Getting back to Kemba Walker and the Hornets… The Hornets have the 15th-largest payroll in the league, at $119.915 million. That puts them only $3.818 million under the luxury tax. In theory, the Hornets could do a 1-for-1 trade of Nic Batum to Washington for Beal. Beal’s salary is $25,434,262, and Batum’s is $24 million. However, the Wizards probably would want more payroll flexibility and younger players than that deal would yield. And that doesn’t even begin to address how the Hornets would manage to pay Walker what he should be paid on his next contract.
Walker is the victim of highway robbery right now. He’s getting paid $12 million this year, placing him 112th in the league. A maximum contract for Walker would be in the neighborhood of $220 million over 5 years, or about $44 million per year on average. That pretty much puts the payroll for next year at about $153 million without any other personnel changes, which would result in a $106 million luxury tax bill. How would the Hornets manage to give him that deal and somehow avoid that prohibitive tax? Here are the most obvious options:
· Get rid of expiring contracts. Michael Kidd-Gilchrist will be a free agent after the 2019-20 season, what will be referred to as an “expiring contract” next summer. These contracts are highly prized by teams, as they provide payroll flexibility for future seasons. He is slated to make $13 million next season. He is one of the best defensive players in the league and losing him would hurt big-time on that end of the floor. Bismack Biyombo is to make $17 million. He is a great shot-blocker but is completely useless offensively. Few teams would want him as an actual player on the court; the expiring contract would be the only thing attracting another team. Marvin Williams is to make $14.0875 million next year, and also hits free agency in the summer of 2020. He is a prototypical “Stretch-4” – someone who plays power forward (position #4) but is very good at outside shooting, especially from 3-point range. But he’s 32 years old and has been playing grueling NBA schedules for 13 years after 1 year at North Carolina.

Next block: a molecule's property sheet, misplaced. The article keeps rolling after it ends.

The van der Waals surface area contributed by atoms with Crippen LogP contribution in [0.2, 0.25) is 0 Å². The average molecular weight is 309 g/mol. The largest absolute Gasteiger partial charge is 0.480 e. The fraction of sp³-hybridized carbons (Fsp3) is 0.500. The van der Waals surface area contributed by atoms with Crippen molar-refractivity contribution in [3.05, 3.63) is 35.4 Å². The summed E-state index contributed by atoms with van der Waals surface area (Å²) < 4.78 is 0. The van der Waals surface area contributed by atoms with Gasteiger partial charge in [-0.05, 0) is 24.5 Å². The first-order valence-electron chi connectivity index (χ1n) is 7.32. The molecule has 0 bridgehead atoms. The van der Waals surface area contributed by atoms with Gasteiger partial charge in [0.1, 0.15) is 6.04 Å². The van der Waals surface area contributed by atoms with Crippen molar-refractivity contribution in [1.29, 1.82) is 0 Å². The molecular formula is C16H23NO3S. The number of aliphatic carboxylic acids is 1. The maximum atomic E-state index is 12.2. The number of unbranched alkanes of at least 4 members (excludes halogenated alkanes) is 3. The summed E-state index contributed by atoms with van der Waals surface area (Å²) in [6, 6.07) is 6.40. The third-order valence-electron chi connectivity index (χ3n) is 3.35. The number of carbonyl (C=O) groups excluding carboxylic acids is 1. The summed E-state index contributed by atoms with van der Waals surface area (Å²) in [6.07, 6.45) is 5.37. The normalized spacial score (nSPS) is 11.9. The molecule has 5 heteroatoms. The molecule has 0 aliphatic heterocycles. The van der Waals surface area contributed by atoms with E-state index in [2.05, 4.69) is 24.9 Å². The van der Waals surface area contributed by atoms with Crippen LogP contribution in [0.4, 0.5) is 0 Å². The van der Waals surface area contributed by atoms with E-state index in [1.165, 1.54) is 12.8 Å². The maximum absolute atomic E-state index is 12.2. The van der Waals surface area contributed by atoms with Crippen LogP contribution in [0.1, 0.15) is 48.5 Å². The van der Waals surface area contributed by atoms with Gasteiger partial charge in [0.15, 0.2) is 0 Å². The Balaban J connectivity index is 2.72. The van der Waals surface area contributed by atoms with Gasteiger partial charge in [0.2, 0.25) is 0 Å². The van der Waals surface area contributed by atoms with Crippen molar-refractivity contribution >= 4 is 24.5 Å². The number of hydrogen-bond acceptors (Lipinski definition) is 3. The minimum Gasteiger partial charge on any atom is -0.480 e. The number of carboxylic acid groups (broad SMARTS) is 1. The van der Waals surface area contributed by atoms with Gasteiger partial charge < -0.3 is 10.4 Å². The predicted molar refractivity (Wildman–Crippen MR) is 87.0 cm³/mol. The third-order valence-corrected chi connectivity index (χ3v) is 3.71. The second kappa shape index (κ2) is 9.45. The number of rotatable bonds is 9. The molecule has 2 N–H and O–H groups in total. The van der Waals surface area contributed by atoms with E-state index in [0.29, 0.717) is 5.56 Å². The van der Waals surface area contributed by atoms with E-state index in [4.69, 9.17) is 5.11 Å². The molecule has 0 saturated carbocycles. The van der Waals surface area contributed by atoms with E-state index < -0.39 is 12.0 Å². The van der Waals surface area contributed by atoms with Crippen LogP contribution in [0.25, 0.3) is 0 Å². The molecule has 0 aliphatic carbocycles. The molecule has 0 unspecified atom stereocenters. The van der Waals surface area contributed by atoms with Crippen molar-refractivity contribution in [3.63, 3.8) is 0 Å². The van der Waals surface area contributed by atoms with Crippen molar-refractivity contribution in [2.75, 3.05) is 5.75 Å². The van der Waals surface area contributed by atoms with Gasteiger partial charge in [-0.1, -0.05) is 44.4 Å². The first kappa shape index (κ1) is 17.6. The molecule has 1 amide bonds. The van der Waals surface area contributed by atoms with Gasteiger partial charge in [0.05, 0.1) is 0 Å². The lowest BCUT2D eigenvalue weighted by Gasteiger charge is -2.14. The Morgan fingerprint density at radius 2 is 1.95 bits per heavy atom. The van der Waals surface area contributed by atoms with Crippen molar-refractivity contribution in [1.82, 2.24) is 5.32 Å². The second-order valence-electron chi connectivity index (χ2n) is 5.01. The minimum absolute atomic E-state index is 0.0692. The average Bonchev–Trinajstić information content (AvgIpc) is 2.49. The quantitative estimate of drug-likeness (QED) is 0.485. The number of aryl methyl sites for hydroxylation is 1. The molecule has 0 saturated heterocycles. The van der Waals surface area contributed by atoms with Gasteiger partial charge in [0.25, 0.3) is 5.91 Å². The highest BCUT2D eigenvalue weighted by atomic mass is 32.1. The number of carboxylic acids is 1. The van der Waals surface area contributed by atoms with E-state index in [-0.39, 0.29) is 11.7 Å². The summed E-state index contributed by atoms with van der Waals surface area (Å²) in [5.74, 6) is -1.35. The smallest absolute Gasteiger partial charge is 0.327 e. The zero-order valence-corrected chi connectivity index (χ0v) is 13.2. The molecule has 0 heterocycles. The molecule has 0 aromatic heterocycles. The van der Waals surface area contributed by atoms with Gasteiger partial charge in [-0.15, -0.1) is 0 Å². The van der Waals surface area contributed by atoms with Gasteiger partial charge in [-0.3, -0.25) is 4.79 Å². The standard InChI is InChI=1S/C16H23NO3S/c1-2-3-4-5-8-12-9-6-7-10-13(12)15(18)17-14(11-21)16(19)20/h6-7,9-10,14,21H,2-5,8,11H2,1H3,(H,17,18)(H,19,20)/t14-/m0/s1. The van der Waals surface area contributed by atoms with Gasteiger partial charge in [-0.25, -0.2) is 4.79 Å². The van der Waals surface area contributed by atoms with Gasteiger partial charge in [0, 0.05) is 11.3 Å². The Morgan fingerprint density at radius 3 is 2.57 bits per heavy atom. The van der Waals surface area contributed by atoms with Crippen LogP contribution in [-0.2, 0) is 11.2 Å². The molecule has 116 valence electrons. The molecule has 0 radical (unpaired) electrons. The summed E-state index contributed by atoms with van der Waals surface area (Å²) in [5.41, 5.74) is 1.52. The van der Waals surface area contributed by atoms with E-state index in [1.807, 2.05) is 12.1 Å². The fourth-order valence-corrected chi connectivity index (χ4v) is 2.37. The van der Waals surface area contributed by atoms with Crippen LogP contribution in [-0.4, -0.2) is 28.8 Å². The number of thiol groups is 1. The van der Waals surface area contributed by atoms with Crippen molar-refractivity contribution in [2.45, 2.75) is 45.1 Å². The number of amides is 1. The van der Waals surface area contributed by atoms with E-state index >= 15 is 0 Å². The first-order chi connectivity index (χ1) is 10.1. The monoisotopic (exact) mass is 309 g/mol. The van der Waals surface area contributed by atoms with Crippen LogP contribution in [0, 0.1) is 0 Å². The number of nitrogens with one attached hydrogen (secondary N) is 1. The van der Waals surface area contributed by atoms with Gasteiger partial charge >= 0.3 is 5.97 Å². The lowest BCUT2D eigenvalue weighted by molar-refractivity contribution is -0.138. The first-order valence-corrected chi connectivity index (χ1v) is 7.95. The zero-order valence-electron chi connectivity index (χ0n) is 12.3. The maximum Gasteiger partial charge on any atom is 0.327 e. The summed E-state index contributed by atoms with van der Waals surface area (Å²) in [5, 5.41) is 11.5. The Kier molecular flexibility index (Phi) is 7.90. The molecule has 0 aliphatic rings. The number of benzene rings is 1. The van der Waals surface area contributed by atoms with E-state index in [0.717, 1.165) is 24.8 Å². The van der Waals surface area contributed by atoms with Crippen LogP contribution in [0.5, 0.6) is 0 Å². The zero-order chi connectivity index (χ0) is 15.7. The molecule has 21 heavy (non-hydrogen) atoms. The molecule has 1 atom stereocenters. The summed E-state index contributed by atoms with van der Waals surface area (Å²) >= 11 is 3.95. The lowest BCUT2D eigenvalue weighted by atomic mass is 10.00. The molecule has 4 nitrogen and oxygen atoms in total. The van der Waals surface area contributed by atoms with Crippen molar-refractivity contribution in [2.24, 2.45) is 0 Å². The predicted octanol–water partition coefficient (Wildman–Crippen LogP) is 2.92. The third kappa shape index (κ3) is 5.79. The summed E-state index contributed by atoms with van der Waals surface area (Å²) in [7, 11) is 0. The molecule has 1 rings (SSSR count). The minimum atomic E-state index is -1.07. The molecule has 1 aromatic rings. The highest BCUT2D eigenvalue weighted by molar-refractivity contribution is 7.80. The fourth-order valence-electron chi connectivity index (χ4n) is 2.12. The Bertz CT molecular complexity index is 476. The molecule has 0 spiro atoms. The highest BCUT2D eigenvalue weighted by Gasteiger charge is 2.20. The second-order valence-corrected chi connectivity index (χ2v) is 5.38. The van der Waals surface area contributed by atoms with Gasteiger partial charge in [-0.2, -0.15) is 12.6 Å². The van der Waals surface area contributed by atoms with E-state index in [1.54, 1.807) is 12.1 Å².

· Renounce rights to Jeremy Lamb. If we trade for Beal, this is a moot point, as both Beal and Lamb play shooting guard, and while Lamb is thriving under Borrego, he’s no Bradley Beal. If we don’t trade for Beal, losing Lamb would be a significant loss. Lamb is making $7 million this season and is a free agent this coming summer.
· Trade Cody Zeller. This would be a big risk unless career backup Willy Hermangomez is ready to be a starting center. He was languishing at the end of the Knicks bench before being traded to Charlotte near the trade deadline last February. He has shown marked improvement, but would he really be good enough to bang bodies with other NBA centers? Zeller is scheduled to make $14.47191 million next year and $15.41573 million in 2020-21.
And of course, trading any of these players isn’t all that easy. Another note from SB Nation shows that “In most NBA trades, salaries have to match. There are exceptions, but the most basic and true rule about NBA trades is that salaries have to match. What does match mean? In the NBA, that means teams over the salary cap can receive no more than 125 percent plus $100,000 in current-season contracts compared to what they send out. So if a team sends a player making $10 million this season to another team, and both teams are over the cap, the first team can receive a maximum of $12.6 million in salary in return.” So any of the above trade possibilities can only reduce the Hornets payroll by 25 percent of the departing player’s salary. But in the cases of expiring contracts, the Hornets would be under less pressure to take a bad contract (like the current Nic Batum contract) in return.
This is giving me a headache. What is the most obvious aspect of this conundrum? This is nice work, if you can get it.